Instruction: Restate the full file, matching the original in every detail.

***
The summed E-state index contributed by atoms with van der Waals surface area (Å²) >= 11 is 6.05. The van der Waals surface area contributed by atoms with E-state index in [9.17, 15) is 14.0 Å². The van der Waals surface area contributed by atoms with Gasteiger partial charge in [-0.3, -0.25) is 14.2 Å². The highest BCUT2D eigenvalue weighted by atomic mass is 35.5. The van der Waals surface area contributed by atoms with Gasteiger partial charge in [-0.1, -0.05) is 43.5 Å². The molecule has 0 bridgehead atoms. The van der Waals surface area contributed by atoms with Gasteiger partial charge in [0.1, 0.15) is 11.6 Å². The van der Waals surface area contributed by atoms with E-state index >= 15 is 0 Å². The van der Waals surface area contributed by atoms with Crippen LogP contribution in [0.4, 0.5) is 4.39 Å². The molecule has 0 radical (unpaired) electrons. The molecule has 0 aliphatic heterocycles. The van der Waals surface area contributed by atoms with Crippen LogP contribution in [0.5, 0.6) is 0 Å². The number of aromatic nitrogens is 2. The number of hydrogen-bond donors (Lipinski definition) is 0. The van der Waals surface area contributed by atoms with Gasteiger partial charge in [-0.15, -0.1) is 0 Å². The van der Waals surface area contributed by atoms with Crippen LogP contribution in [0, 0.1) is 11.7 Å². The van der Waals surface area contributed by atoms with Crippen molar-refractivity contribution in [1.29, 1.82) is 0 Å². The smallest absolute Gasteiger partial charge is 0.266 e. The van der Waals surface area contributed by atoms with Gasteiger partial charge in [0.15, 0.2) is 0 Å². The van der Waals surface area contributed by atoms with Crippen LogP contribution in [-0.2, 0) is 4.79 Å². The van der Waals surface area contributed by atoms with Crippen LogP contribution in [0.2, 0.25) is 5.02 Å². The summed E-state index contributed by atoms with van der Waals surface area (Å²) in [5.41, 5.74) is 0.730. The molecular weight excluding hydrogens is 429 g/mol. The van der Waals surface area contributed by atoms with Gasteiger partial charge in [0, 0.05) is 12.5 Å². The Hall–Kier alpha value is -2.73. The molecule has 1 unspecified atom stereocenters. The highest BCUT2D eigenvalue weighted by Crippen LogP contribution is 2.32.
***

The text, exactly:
The summed E-state index contributed by atoms with van der Waals surface area (Å²) >= 11 is 6.05. The van der Waals surface area contributed by atoms with E-state index in [9.17, 15) is 14.0 Å². The van der Waals surface area contributed by atoms with Gasteiger partial charge in [-0.3, -0.25) is 14.2 Å². The highest BCUT2D eigenvalue weighted by atomic mass is 35.5. The van der Waals surface area contributed by atoms with Gasteiger partial charge in [-0.1, -0.05) is 43.5 Å². The molecule has 0 bridgehead atoms. The van der Waals surface area contributed by atoms with Gasteiger partial charge in [0.1, 0.15) is 11.6 Å². The van der Waals surface area contributed by atoms with E-state index >= 15 is 0 Å². The van der Waals surface area contributed by atoms with Crippen LogP contribution in [0.4, 0.5) is 4.39 Å². The molecule has 0 radical (unpaired) electrons. The molecule has 0 aliphatic heterocycles. The van der Waals surface area contributed by atoms with Crippen LogP contribution in [0.5, 0.6) is 0 Å². The number of aromatic nitrogens is 2. The number of hydrogen-bond donors (Lipinski definition) is 0. The van der Waals surface area contributed by atoms with Gasteiger partial charge in [-0.15, -0.1) is 0 Å². The van der Waals surface area contributed by atoms with Crippen LogP contribution in [0, 0.1) is 11.7 Å². The van der Waals surface area contributed by atoms with Crippen molar-refractivity contribution in [1.29, 1.82) is 0 Å². The smallest absolute Gasteiger partial charge is 0.266 e. The van der Waals surface area contributed by atoms with Gasteiger partial charge in [0.15, 0.2) is 0 Å². The van der Waals surface area contributed by atoms with Crippen LogP contribution in [-0.2, 0) is 4.79 Å². The van der Waals surface area contributed by atoms with Crippen LogP contribution in [0.2, 0.25) is 5.02 Å². The summed E-state index contributed by atoms with van der Waals surface area (Å²) in [5.41, 5.74) is 0.730. The molecular weight excluding hydrogens is 429 g/mol. The van der Waals surface area contributed by atoms with Gasteiger partial charge in [0, 0.05) is 12.5 Å². The Hall–Kier alpha value is -2.73. The molecule has 1 unspecified atom stereocenters. The highest BCUT2D eigenvalue weighted by Crippen LogP contribution is 2.32.